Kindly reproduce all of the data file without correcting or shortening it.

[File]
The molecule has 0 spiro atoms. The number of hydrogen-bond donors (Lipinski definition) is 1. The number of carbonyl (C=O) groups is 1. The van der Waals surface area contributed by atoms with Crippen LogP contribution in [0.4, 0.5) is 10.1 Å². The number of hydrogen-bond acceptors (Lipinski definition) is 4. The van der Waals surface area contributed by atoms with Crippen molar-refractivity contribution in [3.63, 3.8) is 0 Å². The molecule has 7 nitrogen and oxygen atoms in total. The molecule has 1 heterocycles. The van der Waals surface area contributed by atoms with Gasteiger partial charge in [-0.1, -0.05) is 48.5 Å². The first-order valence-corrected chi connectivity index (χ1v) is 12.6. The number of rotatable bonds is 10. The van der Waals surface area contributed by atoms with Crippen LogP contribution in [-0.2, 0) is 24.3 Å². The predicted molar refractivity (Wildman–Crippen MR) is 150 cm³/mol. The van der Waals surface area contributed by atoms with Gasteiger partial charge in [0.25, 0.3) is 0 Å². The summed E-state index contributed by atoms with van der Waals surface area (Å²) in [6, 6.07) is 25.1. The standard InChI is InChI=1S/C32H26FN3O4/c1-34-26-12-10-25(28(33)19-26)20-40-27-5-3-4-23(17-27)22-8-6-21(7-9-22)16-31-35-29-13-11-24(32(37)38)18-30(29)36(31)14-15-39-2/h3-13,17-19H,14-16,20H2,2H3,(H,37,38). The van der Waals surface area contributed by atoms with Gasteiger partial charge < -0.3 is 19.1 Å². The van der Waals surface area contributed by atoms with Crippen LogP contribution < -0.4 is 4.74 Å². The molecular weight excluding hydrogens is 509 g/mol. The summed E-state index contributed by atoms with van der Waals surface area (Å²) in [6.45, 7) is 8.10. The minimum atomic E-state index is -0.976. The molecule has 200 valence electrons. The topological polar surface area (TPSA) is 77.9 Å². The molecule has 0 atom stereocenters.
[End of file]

The molecule has 0 spiro atoms. The number of hydrogen-bond donors (Lipinski definition) is 1. The number of carbonyl (C=O) groups is 1. The van der Waals surface area contributed by atoms with Crippen LogP contribution in [0.4, 0.5) is 10.1 Å². The number of hydrogen-bond acceptors (Lipinski definition) is 4. The van der Waals surface area contributed by atoms with Crippen molar-refractivity contribution in [3.63, 3.8) is 0 Å². The molecule has 7 nitrogen and oxygen atoms in total. The molecule has 1 heterocycles. The van der Waals surface area contributed by atoms with Gasteiger partial charge in [-0.1, -0.05) is 48.5 Å². The first-order valence-corrected chi connectivity index (χ1v) is 12.6. The number of rotatable bonds is 10. The van der Waals surface area contributed by atoms with Crippen LogP contribution in [-0.2, 0) is 24.3 Å². The predicted molar refractivity (Wildman–Crippen MR) is 150 cm³/mol. The van der Waals surface area contributed by atoms with Gasteiger partial charge in [0.25, 0.3) is 0 Å². The summed E-state index contributed by atoms with van der Waals surface area (Å²) in [6, 6.07) is 25.1. The standard InChI is InChI=1S/C32H26FN3O4/c1-34-26-12-10-25(28(33)19-26)20-40-27-5-3-4-23(17-27)22-8-6-21(7-9-22)16-31-35-29-13-11-24(32(37)38)18-30(29)36(31)14-15-39-2/h3-13,17-19H,14-16,20H2,2H3,(H,37,38). The van der Waals surface area contributed by atoms with Gasteiger partial charge < -0.3 is 19.1 Å². The van der Waals surface area contributed by atoms with Crippen LogP contribution < -0.4 is 4.74 Å². The molecular weight excluding hydrogens is 509 g/mol. The summed E-state index contributed by atoms with van der Waals surface area (Å²) in [6.45, 7) is 8.10. The minimum atomic E-state index is -0.976. The molecule has 200 valence electrons. The topological polar surface area (TPSA) is 77.9 Å². The molecule has 0 atom stereocenters.